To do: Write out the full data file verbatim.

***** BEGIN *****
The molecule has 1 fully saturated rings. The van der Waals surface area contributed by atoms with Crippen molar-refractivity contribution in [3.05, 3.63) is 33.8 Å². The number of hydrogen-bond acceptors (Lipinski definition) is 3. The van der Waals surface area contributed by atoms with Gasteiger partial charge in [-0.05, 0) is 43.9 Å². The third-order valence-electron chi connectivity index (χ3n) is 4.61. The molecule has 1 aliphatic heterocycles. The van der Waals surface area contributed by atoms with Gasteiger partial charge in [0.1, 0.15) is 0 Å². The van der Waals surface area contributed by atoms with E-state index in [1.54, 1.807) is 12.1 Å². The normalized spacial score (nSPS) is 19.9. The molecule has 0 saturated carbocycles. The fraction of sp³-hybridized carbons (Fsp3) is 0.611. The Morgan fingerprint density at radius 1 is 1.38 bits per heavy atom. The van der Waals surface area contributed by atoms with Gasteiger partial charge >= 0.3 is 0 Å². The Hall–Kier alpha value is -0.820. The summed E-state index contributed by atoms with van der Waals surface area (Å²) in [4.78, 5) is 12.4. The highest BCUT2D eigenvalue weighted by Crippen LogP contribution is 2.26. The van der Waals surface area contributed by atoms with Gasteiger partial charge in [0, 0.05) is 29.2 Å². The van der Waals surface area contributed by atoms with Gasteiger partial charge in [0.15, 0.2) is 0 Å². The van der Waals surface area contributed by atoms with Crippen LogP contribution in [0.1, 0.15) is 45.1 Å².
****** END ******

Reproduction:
The molecule has 1 fully saturated rings. The van der Waals surface area contributed by atoms with Crippen molar-refractivity contribution in [3.05, 3.63) is 33.8 Å². The number of hydrogen-bond acceptors (Lipinski definition) is 3. The van der Waals surface area contributed by atoms with Gasteiger partial charge in [-0.05, 0) is 43.9 Å². The third-order valence-electron chi connectivity index (χ3n) is 4.61. The molecule has 1 aliphatic heterocycles. The van der Waals surface area contributed by atoms with Gasteiger partial charge in [0.1, 0.15) is 0 Å². The van der Waals surface area contributed by atoms with E-state index in [1.54, 1.807) is 12.1 Å². The normalized spacial score (nSPS) is 19.9. The molecule has 0 saturated carbocycles. The fraction of sp³-hybridized carbons (Fsp3) is 0.611. The Morgan fingerprint density at radius 1 is 1.38 bits per heavy atom. The van der Waals surface area contributed by atoms with Gasteiger partial charge >= 0.3 is 0 Å². The Hall–Kier alpha value is -0.820. The summed E-state index contributed by atoms with van der Waals surface area (Å²) in [4.78, 5) is 12.4. The highest BCUT2D eigenvalue weighted by Crippen LogP contribution is 2.26. The van der Waals surface area contributed by atoms with Gasteiger partial charge in [0, 0.05) is 29.2 Å². The van der Waals surface area contributed by atoms with Gasteiger partial charge in [0.15, 0.2) is 0 Å². The van der Waals surface area contributed by atoms with Crippen LogP contribution in [0.1, 0.15) is 45.1 Å².